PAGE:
3:33pm Wed 8 Jan 14

karlmarx says...

"The council’s annual pay policy statement shows that the highest-paid earns £139,000"

And while we are being distracted by the low pay issue look what is being missed. How on Earth can anyone survive in these days of austerity on merely £2,673 per week? It must be a real struggle. Still, we're all in this together as you can see.
"The council’s annual pay policy statement shows that the highest-paid earns £139,000" And while we are being distracted by the low pay issue look what is being missed. How on Earth can anyone survive in these days of austerity on merely £2,673 per week? It must be a real struggle. Still, we're all in this together as you can see. karlmarx

9:10pm Wed 8 Jan 14

Champers says...

I agree Karl. Also, one has to feel sorry for footballers and media ''personalities' too. It must be SO hard to exist on the sort of salaries they're on. I know bankers et al should be held accountable but I do get slightly hacked off with Bono, Bob G, Terry Wogan asking us all to donate to charity when they are being paid astronomical amounts and just to give up a days wage would make little difference to their lifestyles.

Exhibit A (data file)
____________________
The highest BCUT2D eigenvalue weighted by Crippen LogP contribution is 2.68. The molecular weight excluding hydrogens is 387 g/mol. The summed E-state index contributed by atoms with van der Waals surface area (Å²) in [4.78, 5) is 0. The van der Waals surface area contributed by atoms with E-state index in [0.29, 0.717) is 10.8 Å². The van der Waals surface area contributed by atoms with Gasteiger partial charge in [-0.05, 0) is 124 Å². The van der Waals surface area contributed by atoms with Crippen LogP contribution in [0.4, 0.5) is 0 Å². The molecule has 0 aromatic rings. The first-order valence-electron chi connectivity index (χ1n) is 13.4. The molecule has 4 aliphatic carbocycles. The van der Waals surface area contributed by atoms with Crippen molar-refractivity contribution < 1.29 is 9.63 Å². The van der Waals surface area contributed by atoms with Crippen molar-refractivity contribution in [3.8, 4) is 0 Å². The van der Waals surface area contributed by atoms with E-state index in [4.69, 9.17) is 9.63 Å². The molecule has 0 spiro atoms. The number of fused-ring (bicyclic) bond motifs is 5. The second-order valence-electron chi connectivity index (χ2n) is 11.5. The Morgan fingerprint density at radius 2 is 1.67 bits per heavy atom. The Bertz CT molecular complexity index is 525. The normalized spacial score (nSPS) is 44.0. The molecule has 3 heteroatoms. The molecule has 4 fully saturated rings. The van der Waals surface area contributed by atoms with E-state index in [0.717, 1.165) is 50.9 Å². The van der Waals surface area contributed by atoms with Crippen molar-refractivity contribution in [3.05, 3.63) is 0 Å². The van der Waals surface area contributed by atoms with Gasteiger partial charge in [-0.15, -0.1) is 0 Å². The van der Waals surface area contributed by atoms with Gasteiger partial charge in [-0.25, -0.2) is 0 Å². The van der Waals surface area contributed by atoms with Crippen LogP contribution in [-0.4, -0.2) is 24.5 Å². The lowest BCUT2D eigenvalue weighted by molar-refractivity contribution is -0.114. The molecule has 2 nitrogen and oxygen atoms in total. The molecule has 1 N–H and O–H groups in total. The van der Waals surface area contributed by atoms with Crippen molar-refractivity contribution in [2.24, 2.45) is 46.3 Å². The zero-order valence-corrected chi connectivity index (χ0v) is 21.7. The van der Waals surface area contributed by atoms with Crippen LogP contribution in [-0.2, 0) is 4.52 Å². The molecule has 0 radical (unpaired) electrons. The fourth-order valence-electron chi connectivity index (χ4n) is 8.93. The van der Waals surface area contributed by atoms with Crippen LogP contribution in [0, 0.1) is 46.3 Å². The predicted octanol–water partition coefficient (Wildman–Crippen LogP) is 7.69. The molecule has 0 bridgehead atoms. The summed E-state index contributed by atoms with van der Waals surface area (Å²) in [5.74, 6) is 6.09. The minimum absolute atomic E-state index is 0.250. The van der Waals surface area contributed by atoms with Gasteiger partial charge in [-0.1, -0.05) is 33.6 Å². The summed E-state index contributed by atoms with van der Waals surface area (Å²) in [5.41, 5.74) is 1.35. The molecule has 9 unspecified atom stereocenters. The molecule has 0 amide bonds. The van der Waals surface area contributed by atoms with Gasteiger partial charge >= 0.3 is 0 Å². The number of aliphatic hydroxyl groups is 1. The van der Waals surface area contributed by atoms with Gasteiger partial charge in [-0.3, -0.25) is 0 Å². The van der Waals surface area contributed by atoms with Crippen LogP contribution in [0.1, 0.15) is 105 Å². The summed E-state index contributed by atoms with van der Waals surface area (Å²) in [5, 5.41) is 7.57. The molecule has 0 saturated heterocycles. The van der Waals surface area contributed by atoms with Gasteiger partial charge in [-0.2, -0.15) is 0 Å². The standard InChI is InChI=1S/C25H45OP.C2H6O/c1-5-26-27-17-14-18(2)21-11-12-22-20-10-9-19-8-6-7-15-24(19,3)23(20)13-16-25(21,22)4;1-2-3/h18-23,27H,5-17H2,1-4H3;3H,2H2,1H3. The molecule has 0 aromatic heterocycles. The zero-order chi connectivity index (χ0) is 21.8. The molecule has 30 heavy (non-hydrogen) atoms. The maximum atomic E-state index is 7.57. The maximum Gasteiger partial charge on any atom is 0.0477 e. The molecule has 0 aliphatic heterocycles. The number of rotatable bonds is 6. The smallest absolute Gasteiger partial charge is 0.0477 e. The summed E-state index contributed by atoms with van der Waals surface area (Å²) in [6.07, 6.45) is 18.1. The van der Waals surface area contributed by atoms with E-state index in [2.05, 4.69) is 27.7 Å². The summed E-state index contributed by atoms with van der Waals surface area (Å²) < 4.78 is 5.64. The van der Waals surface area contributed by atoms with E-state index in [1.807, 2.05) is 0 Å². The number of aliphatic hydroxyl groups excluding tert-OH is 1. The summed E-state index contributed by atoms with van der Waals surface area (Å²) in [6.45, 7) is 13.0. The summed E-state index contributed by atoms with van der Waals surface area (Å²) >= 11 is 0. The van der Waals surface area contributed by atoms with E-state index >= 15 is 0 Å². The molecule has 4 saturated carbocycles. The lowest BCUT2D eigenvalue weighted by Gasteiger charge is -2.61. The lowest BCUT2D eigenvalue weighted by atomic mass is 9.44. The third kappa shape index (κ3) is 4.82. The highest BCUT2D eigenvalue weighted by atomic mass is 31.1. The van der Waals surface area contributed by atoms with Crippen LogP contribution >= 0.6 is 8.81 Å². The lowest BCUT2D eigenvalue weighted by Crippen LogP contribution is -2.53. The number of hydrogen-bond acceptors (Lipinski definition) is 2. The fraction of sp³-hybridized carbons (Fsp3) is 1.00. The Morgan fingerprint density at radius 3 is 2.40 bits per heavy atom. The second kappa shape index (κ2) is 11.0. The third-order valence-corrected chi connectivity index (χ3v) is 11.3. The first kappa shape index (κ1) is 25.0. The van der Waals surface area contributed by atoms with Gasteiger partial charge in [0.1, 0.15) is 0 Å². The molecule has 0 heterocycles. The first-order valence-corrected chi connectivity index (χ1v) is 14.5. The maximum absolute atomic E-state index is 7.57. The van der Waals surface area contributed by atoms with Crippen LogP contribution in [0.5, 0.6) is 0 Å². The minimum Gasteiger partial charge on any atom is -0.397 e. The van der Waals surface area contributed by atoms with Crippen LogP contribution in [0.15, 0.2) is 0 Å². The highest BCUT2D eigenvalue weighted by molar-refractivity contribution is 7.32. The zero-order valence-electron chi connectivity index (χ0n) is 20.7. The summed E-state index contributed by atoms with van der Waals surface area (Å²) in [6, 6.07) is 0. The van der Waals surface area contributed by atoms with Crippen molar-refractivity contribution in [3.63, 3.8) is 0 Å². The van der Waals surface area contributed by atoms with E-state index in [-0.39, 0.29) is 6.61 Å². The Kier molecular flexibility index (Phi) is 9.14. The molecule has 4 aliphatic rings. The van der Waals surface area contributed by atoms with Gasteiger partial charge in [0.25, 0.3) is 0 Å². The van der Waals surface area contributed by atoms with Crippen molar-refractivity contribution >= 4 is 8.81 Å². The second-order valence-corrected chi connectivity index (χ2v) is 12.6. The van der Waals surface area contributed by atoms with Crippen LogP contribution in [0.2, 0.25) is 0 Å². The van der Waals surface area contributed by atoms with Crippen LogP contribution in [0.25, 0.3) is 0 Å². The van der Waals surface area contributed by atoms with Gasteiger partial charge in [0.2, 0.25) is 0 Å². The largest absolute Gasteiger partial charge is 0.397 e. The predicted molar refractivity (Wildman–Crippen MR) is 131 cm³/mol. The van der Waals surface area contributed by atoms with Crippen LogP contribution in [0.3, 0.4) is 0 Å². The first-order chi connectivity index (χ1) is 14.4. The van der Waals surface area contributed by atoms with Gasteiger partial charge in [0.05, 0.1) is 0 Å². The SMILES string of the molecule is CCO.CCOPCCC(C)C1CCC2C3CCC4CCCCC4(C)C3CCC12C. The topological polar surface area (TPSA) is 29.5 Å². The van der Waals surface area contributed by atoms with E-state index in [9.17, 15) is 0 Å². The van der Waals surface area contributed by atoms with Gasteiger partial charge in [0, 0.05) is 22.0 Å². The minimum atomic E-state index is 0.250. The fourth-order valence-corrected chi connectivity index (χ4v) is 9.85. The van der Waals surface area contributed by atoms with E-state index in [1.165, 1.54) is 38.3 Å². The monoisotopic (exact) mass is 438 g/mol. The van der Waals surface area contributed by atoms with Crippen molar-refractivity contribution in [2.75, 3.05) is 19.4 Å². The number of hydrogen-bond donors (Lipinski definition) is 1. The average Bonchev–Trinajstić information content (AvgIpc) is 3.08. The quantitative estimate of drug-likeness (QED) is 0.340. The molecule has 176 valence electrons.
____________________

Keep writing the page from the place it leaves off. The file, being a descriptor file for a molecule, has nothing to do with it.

Sorry, I know I've hijacked this thread but we are talking about inequality in pay.
I agree Karl. Also, one has to feel sorry for footballers and media ''personalities' too. It must be SO hard to exist on the sort of salaries they're on. I know bankers et al should be held accountable but I do get slightly hacked off with Bono, Bob G, Terry Wogan asking us all to donate to charity when they are being paid astronomical amounts and just to give up a days wage would make little difference to their lifestyles. Sorry, I know I've hijacked this thread but we are talking about inequality in pay. Champers

8:28pm Thu 9 Jan 14

sherbuenbus says...

ABSOLUTLY DISGUSTING
NOW YOU KNOW WHERE THE COUCIL TAX GOES
EVERYONE SHOULD PUT IN FOR A REDUCTION IN COUNCIL TAX
ABSOLUTLY DISGUSTING NOW YOU KNOW WHERE THE COUCIL TAX GOES EVERYONE SHOULD PUT IN FOR A REDUCTION IN COUNCIL TAX sherbuenbus

8:48pm Thu 9 Jan 14

jayrose says...

Champers: how do you know whether or not the sports and media personalities you mention give their time or money to charitable causes?
many of them do a great deal of good work in the community which is not reported on.
Champers: how do you know whether or not the sports and media personalities you mention give their time or money to charitable causes? many of them do a great deal of good work in the community which is not reported on. jayrose

10:01pm Thu 9 Jan 14

karlmarx says...

jayrose wrote:
Champers: how do you know whether or not the sports and media personalities you mention give their time or money to charitable causes?